JOHANNESBURG -- The spokesman for Zimbabwe's main opposition leader was assaulted by security forces as he tried to leave the country yesterday, an opposition official said, accusing the government of continuing to target dissident activists.
President Robert Mugabe's government is under increasing international criticism for its treatment of the country's opposition. Activists accuse the government of disrupting their gatherings and beating and detaining their leaders.
Three opposition activists allegedly assaulted when police broke up a March 11 protest meeting were rearrested Saturday at Harare International Airport.
Nelson Chamisa, an aide to Morgan Tsvangirai, leader of the Movement for Democratic Change, was assaulted at the airport yesterday as he was trying to leave for a meeting of the European Union and other countries in Brussels, the party's secretary general, Tendai Biti, said from Johannesburg.
"He was beaten on the head with iron bars. There was blood all over his face. He is in a critical condition at a private hospital in Harare," Biti said.
Tsvangirai said the crisis in Zimbabwe had reached a decisive moment.
"Things are bad," Tsvangirai told the BBC. "But I think that this crisis has reached a tipping point, and we could see the beginning of the end of this dictatorship in whatever form."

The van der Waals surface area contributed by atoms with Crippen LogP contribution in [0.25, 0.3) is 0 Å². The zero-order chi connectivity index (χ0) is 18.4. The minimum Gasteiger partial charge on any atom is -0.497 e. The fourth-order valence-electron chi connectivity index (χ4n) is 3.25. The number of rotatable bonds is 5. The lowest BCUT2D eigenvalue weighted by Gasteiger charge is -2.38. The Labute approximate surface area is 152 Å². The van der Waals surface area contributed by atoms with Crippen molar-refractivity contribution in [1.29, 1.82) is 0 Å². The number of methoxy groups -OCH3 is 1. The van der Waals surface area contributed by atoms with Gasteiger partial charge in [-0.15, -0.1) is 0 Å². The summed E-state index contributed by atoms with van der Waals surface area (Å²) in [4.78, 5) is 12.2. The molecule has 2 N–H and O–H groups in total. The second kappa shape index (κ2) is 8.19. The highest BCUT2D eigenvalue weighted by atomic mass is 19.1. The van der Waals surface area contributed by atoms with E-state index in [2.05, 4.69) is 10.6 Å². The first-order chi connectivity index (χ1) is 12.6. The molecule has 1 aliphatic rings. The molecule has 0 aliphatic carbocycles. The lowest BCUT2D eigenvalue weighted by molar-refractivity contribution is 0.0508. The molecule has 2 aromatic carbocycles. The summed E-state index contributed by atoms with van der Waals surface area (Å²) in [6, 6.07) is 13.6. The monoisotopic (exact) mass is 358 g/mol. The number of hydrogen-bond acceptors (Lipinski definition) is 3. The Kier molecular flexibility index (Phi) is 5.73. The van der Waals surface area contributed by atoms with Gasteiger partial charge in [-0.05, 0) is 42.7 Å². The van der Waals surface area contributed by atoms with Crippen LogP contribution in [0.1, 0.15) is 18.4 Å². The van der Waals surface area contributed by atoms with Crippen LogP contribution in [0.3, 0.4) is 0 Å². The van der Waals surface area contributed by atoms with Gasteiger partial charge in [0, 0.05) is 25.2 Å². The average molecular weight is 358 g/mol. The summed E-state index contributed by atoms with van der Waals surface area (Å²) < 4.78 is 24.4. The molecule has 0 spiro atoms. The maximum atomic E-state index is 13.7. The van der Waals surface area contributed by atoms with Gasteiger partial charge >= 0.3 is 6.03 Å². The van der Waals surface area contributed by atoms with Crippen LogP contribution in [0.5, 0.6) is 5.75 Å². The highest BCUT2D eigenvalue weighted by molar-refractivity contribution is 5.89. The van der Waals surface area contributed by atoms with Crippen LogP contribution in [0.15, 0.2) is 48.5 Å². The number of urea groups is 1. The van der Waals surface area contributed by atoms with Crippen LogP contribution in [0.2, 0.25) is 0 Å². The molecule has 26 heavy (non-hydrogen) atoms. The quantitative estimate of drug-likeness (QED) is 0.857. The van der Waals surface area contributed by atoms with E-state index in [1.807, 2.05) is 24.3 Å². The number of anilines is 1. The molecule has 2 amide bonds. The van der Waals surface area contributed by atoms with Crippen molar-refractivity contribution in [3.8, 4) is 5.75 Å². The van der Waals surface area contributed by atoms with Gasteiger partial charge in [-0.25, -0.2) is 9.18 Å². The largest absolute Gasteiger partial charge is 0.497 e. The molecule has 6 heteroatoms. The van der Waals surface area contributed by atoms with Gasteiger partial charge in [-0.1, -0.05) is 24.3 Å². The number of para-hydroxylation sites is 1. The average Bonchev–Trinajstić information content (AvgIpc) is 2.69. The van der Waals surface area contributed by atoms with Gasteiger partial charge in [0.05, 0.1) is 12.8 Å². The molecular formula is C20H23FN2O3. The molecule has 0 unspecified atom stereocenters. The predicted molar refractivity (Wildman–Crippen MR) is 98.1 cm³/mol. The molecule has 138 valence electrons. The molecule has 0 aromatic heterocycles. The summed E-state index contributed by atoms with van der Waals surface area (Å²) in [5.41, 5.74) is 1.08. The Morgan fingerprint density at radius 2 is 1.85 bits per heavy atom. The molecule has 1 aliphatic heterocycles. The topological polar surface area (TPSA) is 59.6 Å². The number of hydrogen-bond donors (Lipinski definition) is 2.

Mugabe, meanwhile, accused the opposition of being terrorists supported by Britain and the West.
In Saturday's arrests, injured activists Grace Kwinje and Sekai Holland were prevented from leaving to receive medical care abroad. The Open Society Initiative for Southern Africa said in a statement yesterday that Holland, 64, was completely immobilized on her left side, and had multiple fractures including a broken arm and leg and three broken ribs. She has undergone an operation on a fracture in her left ankle and has severe bruising causing internal complications, the group said.
Arthur Mutambara, leader of an opposition faction, was also arrested at the airport Saturday.
Harrison Nkomo, a lawyer for Mutambara, said yesterday that his client was being kept at the Harare central police station, and that he was being charged with inciting public violence in relation to last week's altercation.
The latest violence has drawn attention to a deteriorating situation in the southern African country, where the increasingly autocratic Mugabe is blamed by opponents for repression, corruption, acute food shortages, and inflation of 1,600 percent -- the highest in the world.
Mugabe, 83, has rejected the international condemnation following the arrests and alleged beating, lashing out at critics and telling them to "go hang," and he vowed to crack down on further protests.